Last night, watching the debate, I witnessed a bizarre interchange in which Hugh Hewitt appeared to assert that it is a necessary qualification for the presidency of the U.S. that one be willing to kill “thousands” of “innocent children.” I figured I would wait to blog it until I could see a transcript, since I could hardly believe I had heard it correctly. Newsbusters has the video and transcript:
HUGH HEWITT: Doctor Carson, you mentioned in your opening remarks that you’re a pediatric neurologist surgeon —
BEN CARSON: Neurosurgeon.
HUGH HEWITT: Neurosurgeon. And people admire and respect and are inspired by your life story, your kindness and evangelical core support. We’re talking about ruthless things tonight. Carpet bombing, toughness, war. And people wonder, could you do that? Could you order air strikes that would kill innocent children by not the scores, but the hundreds and the thousands? Could you wage war as a commander in chief?
BEN CARSON: Well, interestingly enough, you should see the eyes of some of those children when I say to them, “We’re going to have to open your head up and take out this tumor.” They’re not happy about it and they don’t like me very much at that point. But later on, they love me. Sometimes you, I sound like him [Motions to Trump.] You know, later on, you know they really realize what’s going on and by the same token, you have to be able to look at the big picture and understand that it’s actually merciful if you go ahead and finish the job rather than death by 1,000 pricks.
HEWITT: So you are okay with the deaths of thousands of innocent children and civilians? [Audience booing.]
CARSON: You got it. You got it. [Pointing at the audience.]
HEWITT: That is what war— Can you be as ruthless as Churchill was in prosecuting the war against the Nazis?
CARSON: Ruthless is not necessarily the word I would use but tough, resolute, understanding what the problems are and understanding that the job of the president of the United States is to protect the people of this country and to do what is necessary in order to get it done.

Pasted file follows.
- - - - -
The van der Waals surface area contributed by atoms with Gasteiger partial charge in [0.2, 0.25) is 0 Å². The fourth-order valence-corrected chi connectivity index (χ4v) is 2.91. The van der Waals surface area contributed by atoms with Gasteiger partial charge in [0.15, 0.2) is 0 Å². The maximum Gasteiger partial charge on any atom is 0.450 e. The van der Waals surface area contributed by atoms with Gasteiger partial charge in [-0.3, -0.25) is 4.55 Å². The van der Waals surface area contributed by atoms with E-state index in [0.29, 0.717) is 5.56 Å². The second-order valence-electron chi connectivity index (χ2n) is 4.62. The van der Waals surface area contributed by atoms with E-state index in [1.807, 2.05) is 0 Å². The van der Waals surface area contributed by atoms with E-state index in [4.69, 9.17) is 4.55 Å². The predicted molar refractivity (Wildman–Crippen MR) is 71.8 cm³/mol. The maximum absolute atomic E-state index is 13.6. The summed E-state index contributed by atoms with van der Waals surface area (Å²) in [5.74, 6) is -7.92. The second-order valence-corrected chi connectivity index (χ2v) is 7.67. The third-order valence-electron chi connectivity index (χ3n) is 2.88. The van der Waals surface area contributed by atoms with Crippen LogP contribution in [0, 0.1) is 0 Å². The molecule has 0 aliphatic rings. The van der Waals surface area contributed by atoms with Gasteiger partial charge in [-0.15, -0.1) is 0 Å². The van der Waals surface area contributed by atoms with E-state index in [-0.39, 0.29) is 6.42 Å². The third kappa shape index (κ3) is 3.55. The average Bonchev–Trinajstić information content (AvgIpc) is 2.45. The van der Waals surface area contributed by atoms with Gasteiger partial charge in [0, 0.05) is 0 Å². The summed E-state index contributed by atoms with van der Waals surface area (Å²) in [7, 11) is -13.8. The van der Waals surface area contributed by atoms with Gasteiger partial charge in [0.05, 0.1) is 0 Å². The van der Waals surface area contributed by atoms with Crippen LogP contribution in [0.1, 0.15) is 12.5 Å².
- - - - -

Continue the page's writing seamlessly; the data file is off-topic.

I was pleased to hear a Republican audience booing Hewitt. I often worry that we have become very casual about the killing of innocent people, slapping the label “war” on it to avoid thinking about it too closely. The boos told me that not everyone thinks this way.
This is not mere handwringing in an attempt to show myself to be morally superior. This is an attempt to get people to think more deeply about the justification for killing innocent people.
Murray Rothbard said in his classic essay War, Peace, and the State:
If Smith and a group of his henchmen aggress against Jones and Jones and his bodyguards pursue the Smith gang to their lair, we may cheer Jones on in his endeavor; and we, and others in society interested in repelling aggression, may contribute financially or personally to Jones’s cause. But Jones has no right, any more than does Smith, to aggress against anyone else in the course of his “just war”: to steal others’ property in order to finance his pursuit, to conscript others into his posse by use of violence, or to kill others in the course of his struggle to capture the Smith forces. If Jones should do any of these things, he becomes a criminal as fully as Smith, and he too becomes subject to whatever sanctions are meted out against criminality.